Also to determine length of life, or life expectancy is misleading, as speaking to a neurologist he said that multiple disability overloads will give a shorter life expectancy.

The sinusitus and chest infections may come from a medication used for the treatment of LG, and that is Lamotragine.

The medication stated by British National Formula states that any confinement using this medication requires Vit D supplements.

The medication prevents the manufacture of Vit D, and can lead to immune deficiencies and can see the onset of chest infections, and sinusitis as my son has had quite frequently. My son has been confined, and the professionals do not listen to this information, resulting in many chest infections for my son.

LG may not be directly related to the chest infections but it could be the medication. All medications for this should be published with all the contra-indications and side effects. Most information with side-effects only cover some of the problems not all.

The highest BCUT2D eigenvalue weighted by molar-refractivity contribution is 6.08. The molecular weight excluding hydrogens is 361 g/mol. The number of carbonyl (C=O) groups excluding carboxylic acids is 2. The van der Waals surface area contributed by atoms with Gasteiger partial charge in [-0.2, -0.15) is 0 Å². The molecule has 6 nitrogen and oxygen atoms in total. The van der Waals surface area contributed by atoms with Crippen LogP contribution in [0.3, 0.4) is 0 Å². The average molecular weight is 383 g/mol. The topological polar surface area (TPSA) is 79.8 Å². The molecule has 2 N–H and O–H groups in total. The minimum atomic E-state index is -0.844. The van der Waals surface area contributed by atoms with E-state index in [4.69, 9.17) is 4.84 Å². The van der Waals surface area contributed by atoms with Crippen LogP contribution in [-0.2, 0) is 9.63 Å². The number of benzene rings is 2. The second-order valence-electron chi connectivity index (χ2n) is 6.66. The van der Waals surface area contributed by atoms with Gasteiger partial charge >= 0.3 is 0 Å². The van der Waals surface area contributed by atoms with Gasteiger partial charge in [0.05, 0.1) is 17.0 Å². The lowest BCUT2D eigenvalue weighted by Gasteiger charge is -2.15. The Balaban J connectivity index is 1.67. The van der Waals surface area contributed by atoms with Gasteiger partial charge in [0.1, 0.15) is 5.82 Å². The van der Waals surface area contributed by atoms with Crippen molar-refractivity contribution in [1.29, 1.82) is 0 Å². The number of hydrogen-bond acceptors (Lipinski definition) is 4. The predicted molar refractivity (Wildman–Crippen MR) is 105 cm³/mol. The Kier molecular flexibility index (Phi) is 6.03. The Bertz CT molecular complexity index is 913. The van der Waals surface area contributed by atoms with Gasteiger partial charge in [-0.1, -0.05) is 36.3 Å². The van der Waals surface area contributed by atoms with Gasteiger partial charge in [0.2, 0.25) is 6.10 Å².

Please publish this as a source of information.

Submitted by keyna leyland on

My son was diagnosed with a seizure disorder about 3 1/2-4 years ago when he was about 3 or 4 years old. No specific name. Still, we don't have a specific name to his seizures, but they do resemble almost every symptom of LG I've seen listed. He doesn't have drop seizures that I've been able to discern and he doesn't have the specific spike they look for on the EEG. Other than that, he is text book LG for sure. His neurologist even told me that the it this g keeping him from being diagnosed clinically with LG is the EEG. He is being treated with Onfi and Keppra.

Submitted by Brandy Hutchinson on